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Four reasons why you should not read Suicide Notes From Beautiful Girls

User ContributedBooksReviews

Frankly, you are probably better off reading a shopping list.

When Suicide Notes From Beautiful Girls by Lynn Weingarten was published last year, it was met with a number of mixed reactions.

Many people could not decide if it was really good or just really horrible. I fell into the group that found the book absolutely abhorrent.

Here are four reasons why you should not read Suicide Notes From Beautiful Girls.

1. It is ridiculously unrealistic

One of the downsides of Young Adult mysteries or thrillers is that you rarely find a book that is even remotely realistic. This book took that to another level. 

There was no police involvement. I mean, seriously? June jumps in and by the second chapter, she is playing Nancy Drew. The police are not involved at all (much less her parents or even Delia's parents) and she goes about making it her personal mission to discover why and how Delia managed to die. 

Don't even get me started on how she managed to keep up in school while all this was happening. Keeping up with school is just one of those things we never question in books, right?

2. It is so messy

You know how when you read a book, there is always a certain style that the writer will adopt? Perhaps, they start each chapter a certain way or have a flashback in every other chapter. Well, with this book, it felt like there were at least five styles at work.

The chapters all started differently, and it was all so mixed up. I might as well have been reading completely different books. Not to mention, there is absolutely no proper flow of events.

How am I supposed to follow anything like this? 

3. It tries (and fails) to meld together many popular books

Suicide Notes From Beautiful Girls is pitched as being a mix of Gone Girl and Thirteen Reasons Why. Having read both books, I can totally see why. And I can also say, with utmost certainty that I think it was done extremely badly.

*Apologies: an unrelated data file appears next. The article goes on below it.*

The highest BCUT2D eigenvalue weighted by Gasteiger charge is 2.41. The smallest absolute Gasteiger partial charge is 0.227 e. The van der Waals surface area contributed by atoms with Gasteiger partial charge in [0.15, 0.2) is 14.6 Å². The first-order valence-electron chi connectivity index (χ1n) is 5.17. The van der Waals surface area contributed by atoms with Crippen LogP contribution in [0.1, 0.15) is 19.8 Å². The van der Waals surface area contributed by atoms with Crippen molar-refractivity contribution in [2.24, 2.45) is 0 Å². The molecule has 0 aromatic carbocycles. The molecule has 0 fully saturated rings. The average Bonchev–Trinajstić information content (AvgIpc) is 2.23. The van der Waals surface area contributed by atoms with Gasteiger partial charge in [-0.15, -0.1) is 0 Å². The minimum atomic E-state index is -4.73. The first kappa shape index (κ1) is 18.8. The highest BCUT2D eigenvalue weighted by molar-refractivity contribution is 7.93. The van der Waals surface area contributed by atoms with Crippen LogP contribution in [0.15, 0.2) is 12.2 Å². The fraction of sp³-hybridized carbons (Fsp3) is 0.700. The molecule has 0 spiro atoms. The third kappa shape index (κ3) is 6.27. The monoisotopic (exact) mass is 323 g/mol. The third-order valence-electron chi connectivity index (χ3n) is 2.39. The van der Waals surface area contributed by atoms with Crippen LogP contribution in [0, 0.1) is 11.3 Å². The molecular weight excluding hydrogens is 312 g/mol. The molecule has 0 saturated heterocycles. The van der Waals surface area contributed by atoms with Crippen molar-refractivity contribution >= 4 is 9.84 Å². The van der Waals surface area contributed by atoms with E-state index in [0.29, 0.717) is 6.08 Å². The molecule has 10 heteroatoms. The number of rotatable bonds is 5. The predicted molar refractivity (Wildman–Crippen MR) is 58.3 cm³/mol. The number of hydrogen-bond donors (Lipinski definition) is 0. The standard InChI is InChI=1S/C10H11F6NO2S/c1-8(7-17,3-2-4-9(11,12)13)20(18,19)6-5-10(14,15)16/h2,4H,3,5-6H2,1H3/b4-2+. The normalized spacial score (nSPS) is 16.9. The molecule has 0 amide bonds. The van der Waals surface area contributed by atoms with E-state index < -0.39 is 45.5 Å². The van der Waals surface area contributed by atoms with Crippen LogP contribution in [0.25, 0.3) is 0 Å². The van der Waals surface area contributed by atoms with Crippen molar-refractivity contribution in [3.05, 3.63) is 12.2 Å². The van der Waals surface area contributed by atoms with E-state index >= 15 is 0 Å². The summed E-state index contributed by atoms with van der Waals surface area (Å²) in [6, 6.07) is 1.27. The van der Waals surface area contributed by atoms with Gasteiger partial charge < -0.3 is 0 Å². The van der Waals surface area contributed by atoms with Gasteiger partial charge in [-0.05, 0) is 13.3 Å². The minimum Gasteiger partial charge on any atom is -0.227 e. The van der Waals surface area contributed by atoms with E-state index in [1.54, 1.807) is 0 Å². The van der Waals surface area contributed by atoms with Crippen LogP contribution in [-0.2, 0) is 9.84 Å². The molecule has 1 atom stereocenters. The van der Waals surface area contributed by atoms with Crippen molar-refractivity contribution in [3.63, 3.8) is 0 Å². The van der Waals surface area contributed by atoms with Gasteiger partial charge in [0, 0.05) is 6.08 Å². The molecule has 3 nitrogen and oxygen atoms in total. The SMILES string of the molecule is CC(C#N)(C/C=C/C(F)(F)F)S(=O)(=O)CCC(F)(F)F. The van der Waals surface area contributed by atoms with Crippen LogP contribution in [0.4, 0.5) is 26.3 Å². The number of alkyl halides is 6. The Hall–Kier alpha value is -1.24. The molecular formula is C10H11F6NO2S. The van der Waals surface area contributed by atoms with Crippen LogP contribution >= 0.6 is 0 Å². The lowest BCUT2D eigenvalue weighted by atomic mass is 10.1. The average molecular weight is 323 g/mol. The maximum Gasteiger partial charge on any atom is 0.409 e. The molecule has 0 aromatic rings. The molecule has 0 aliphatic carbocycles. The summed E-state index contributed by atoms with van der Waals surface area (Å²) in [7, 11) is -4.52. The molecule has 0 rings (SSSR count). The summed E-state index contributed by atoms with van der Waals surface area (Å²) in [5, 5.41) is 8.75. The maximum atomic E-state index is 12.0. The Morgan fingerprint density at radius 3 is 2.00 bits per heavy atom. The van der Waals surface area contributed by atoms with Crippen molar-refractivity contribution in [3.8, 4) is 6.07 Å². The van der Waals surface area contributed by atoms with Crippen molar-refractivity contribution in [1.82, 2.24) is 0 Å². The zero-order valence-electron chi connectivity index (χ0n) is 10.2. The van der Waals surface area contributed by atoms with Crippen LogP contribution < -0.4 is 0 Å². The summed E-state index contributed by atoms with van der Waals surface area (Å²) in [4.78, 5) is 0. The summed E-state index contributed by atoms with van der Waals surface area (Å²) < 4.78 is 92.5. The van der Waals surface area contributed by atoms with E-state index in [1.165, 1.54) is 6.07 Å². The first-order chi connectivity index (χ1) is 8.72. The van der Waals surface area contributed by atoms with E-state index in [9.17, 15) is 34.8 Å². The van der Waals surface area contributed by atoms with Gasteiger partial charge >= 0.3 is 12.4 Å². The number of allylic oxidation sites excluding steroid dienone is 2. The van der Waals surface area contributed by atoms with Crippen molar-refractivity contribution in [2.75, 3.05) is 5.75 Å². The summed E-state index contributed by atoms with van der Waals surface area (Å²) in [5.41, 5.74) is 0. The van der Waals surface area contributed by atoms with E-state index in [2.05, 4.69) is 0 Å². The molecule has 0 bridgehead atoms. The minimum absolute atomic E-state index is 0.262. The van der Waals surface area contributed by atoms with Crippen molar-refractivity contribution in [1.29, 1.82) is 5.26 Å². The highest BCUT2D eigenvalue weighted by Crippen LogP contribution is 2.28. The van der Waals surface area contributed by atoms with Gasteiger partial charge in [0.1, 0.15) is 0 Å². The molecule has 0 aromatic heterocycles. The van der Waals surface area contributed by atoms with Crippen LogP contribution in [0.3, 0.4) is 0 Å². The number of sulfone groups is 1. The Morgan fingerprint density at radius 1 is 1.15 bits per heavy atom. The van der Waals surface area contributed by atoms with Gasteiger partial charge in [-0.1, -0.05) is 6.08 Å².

It was so clear that she was trying to copy the plot twist in Gone Girl while maintaining a plot line that followed Thirteen Reasons Why closely. She even tried to throw in a signature John Green character while she was at it.


THE BOOK TRIED TOO HARD TO REPLICATE GONE GIRL.
WE ALL KNOW THAT NO ONE CAN DO DARK THRILLERS LIKE GILLIAN FLYNN.
PHOTO CREDIT: GOODREADS.COM

Fine. Okay. You want to replicate book formulas that have proven wildly successful in the past. But do you really have to make it so obvious and do it so incredibly badly?

You are honestly better off reading the originals.

4. A lot of the book is left to your imagination

One of my biggest book pet peeves is when authors leave a lot up to the reader's imagination. I get the whole, 'No two readers will ever read the same book' thing, but leaving things ambiguous is not only annoying.

It also means that you will have 10 million interpretations of what happened, and no one will know what the author even meant to happen at the end.


IT ALSO SUGGESTS THAT YOU HAVE NO IDEA IF YOUR STORY MAKES SENSE,
EVEN THOUGH YOU ARE THE AUTHOR.
PHOTO CREDIT: QUICKMEME.COM

In my opinion, it's a cheap and easy way out of having to sit down and come up with a conclusion that will fit your storyline. However, what's bad here is that the author did this for many chapters.

Yes. You heard me right. It wasn't just for the conclusion. She pulled this stunt over, and over, and over again.

Not cool.

If I were you, I would rather pick up Gone Girl or even a dreaded John Green book, as opposed to this one.

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